Cranes at risk

The illegal hunting of Siberian cranes is continuing

Cranes at risk


here is no denying that Siberian cranes are some of the most beloved species of birds in the world. Their romantic pose, beautiful long necks and red legs charm everyone. Their sound is quite touching as well and many consider them harbingers of favourable fate.

In Pashto (written and oral folkloric) literature, Siberian cranes have been highly lauded for their amorous fashion. A famous Pashto folk song goes;

[Khudaya Watan Gul aw gulzar kray

Che kochedalay zanray bia ra stanay shenaa]

“O’ my God, make my beloved country blossom with flowers

So that the crying bird will come back”.

In one of his Pashto ghazals, noted poet Sher Ali Bacha praises the cranes.

[Pashtana warha nan katar zee da tanzim pa asman

Os ka da lar di ka da bar Zanrhay bas ok bandwi]

“All Pashtuns today are proceeding in the sky of organisation

No one dare impede the cranes coming from upper and lower parts of the world.”

According to bird experts, “a female crane lays two eggs. However, only one chick usually survives. The chicks are born with beautiful little blue eyes that change to a light yellow colour after six months. Making flute-like musical sounds, they reach maturity in three years. They can fledge within 75 days.

Bird-watching experts associated with the international network claim that a crane travelled about 4,368 kilometres when it was fitted with solar powered GPS-GSM transmitter in Transbaikalia (Russia) and was spotted in Jodhpur, India, in 2019.

In early 2022, the Wildlife Institute of India (WII) satellite-tagged four cranes that travelled nearly 5,100 kilometres and took 18 to 26 days to reach their breeding grounds. During the course of their journey, these satellite-tagged birds made their prime stopover at Kutch (western India), Kharan desert in Balochistan, Dasht-i-Margo desert in Afghanistan and Karakum desert in Turkmenistan. Flying for seven to nine hours a day, they covered 350 kilometres a day on average and stopped at the wetlands and oases for night roosting.

In order to enjoy the warm weather of Rajasthan and Gujarat, these cranes started at least a 4,300-kilometre journey from Siberia in mid-September and came back to their breeding grounds by March.

Zhob valley is considered the main way-station for the Siberian cranes as they travel to India or return to their native abode in Siberia. Using the route twice a year, many of these birds fall prey to poachers along the Zhob River and some other parts of the province.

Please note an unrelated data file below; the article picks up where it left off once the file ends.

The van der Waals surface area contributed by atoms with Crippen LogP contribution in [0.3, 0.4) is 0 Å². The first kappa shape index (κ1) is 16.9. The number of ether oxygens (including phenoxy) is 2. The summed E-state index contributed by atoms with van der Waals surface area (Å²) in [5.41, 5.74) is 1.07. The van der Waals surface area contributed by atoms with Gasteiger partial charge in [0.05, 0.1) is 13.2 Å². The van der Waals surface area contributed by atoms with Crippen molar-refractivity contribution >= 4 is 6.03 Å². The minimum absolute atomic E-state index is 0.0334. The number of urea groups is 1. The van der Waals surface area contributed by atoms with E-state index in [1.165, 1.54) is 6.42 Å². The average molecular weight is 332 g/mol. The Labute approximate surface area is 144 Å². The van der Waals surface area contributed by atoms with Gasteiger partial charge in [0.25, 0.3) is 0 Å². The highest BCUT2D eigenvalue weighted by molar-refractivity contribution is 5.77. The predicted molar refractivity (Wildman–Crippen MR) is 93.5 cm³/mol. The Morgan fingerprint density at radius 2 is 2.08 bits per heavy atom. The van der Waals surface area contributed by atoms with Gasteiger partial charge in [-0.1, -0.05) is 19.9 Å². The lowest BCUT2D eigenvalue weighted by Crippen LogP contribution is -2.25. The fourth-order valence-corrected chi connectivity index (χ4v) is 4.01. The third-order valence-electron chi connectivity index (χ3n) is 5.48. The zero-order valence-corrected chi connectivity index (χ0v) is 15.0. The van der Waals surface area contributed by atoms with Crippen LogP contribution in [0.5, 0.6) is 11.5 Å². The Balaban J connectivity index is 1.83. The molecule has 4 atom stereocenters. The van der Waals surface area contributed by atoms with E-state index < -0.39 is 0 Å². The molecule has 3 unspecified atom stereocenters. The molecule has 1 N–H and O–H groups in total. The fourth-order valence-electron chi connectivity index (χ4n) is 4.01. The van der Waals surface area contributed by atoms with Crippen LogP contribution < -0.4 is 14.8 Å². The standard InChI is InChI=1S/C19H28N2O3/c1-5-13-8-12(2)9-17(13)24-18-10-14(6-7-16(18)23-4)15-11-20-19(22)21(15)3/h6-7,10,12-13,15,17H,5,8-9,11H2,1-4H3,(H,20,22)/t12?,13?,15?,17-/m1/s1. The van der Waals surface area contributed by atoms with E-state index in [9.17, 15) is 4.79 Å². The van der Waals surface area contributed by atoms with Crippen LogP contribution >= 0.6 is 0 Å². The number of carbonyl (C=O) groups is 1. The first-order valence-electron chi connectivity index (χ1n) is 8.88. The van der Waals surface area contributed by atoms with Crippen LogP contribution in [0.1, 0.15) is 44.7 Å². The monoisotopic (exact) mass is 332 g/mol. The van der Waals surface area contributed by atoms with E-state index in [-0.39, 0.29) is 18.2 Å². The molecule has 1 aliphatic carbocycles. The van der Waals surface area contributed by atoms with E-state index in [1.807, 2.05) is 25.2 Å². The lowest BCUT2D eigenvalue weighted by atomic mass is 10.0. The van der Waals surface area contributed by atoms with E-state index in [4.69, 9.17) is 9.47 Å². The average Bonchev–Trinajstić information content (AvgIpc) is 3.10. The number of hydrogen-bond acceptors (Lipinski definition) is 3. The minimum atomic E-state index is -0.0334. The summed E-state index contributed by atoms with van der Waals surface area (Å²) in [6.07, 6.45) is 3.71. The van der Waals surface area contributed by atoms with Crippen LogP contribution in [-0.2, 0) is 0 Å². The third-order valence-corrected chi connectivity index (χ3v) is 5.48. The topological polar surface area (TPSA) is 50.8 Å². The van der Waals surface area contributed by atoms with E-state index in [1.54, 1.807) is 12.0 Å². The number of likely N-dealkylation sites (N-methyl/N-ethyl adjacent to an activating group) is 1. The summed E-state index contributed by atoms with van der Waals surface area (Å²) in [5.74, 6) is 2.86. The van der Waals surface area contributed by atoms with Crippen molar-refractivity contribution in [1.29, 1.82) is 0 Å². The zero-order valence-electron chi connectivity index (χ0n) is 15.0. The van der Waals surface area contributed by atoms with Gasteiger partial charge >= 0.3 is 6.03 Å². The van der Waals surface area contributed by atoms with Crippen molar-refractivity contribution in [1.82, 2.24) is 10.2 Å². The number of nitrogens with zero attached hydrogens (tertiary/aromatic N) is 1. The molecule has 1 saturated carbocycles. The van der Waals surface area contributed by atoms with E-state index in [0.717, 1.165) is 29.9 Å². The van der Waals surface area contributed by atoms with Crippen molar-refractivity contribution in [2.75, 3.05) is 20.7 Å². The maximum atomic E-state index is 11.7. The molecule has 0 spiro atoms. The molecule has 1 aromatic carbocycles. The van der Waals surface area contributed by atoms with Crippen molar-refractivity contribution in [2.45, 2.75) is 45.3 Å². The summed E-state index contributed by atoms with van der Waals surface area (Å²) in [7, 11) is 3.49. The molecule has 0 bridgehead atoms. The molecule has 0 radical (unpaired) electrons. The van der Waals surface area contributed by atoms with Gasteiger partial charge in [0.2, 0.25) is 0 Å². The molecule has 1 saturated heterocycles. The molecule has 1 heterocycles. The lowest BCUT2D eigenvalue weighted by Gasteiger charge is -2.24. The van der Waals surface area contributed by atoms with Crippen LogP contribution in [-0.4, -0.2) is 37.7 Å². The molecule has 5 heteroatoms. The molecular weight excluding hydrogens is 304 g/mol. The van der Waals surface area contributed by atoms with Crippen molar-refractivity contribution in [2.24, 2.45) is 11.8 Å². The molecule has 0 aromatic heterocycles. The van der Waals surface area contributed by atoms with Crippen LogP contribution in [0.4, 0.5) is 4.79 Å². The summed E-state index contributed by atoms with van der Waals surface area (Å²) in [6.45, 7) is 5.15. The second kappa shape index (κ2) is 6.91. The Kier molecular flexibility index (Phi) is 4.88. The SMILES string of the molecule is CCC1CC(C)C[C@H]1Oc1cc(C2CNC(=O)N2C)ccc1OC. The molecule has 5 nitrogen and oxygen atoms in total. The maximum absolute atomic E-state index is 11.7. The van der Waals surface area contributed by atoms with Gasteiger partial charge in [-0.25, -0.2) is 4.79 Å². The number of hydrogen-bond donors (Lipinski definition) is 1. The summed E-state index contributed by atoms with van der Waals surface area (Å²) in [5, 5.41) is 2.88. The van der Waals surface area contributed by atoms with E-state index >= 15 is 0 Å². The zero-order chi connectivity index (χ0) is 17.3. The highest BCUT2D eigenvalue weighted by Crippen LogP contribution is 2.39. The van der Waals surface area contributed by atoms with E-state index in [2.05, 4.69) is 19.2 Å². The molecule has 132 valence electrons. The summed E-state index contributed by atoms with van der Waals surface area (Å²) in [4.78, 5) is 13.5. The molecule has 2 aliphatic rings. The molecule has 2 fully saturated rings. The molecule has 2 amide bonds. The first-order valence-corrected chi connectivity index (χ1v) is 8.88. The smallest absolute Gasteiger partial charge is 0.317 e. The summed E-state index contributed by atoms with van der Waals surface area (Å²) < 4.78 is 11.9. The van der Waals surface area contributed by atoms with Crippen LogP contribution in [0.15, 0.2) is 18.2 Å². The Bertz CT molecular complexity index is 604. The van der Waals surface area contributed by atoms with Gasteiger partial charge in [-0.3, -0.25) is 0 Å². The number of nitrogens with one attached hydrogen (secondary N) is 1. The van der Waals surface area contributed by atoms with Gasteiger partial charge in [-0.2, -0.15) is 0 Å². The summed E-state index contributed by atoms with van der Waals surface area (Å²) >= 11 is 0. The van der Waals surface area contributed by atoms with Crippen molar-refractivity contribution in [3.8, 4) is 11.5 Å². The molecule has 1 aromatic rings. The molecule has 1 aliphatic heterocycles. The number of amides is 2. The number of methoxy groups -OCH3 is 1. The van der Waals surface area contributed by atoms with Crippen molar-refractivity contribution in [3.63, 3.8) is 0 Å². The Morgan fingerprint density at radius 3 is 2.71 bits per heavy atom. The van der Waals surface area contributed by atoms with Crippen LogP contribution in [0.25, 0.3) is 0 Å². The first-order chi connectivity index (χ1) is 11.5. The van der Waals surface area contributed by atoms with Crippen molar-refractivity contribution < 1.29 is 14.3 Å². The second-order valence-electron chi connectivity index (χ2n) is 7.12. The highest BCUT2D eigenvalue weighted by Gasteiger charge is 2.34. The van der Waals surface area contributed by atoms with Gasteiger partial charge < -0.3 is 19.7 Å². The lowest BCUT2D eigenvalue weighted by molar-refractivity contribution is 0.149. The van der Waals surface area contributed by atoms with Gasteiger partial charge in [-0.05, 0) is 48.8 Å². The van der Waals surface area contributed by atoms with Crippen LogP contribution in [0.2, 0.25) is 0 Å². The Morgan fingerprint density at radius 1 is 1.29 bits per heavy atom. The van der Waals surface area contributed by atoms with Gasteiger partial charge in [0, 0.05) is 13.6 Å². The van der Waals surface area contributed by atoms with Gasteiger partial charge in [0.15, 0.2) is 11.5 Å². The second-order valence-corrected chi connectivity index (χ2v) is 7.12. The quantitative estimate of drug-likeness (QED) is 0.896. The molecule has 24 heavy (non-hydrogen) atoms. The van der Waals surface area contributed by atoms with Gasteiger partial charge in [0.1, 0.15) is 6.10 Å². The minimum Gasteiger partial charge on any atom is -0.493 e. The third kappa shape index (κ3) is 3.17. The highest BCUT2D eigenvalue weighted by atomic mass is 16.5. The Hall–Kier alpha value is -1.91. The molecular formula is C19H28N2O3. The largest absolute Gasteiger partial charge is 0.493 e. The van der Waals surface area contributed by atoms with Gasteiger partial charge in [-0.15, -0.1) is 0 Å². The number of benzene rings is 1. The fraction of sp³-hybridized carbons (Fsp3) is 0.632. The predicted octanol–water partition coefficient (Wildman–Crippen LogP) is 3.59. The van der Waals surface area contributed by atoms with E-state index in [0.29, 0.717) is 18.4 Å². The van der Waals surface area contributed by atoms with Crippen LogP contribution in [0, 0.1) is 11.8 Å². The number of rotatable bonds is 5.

Fifteen species of cranes have been discovered in the world. Like many other species of birds, the Siberian cranes are also facing a severe threat to survival. In one of its recent reports, the US-based International Crane Foundation (ICF) has expressed grave concern over the speedy extinction of these magnificent birds. The reports claim that 11 out of the 15 species of cranes face extinction.

Unfortunately, Pakistan has not only failed to protect its indigenous wildlife but also the migratory birds, especially the Siberian cranes. In Balochistan, Zhob valley is the main way-station for the Siberian cranes as they travel to India or return to their native abode in Siberia in March. Using this route twice a year, many fall prey to poachers along the Zhob River and other parts of the province.

The hunters shoot these birds in broad daylight. It is important to note that many locals have begun hunting migratory birds over the last ten years. Most of the poachers come from Dera Ismail Khan, Karak, Bannu and Lukki Marwat in Khyber Pakhtunkhwa.

Being a resident of Zhob valley, I used to visit these hunting camps located along the bank of Zhob River close to Killi Malawar and Apozai in the past. The hunters camped near water and trapped at least 300-500 cranes a night. They would then attract the flying cranes using various tactics to trap them at night. The wildlife protection department has consistently failed to secure these birds.

Many influential people, including some tribal chieftains, local politicians and even high-ranking officers, support the poachers. Ashar, a social movement of Zhob’s youths launched by Salmeen Khpalwak, is the lone social organisation that has done something against illegal bird hunting and deforestation across the Zhob division for the last two years.

Ashar’s workers are spreading awareness among the people. Aimal Sarwan, one of the leading members of Ashar, says their mission has begun bearing fruit. According to him, many hunters have stopped the practice and joined them in protecting the migratory birds. Sarwan is optimistic but acknowledges that many people are continuing the unlawful practice. He urges the district administration to take suitable measures against the hunters.

The writer is a columnist and lecturer at the Government Degree College, Zhob. He can be reached at

Cranes at risk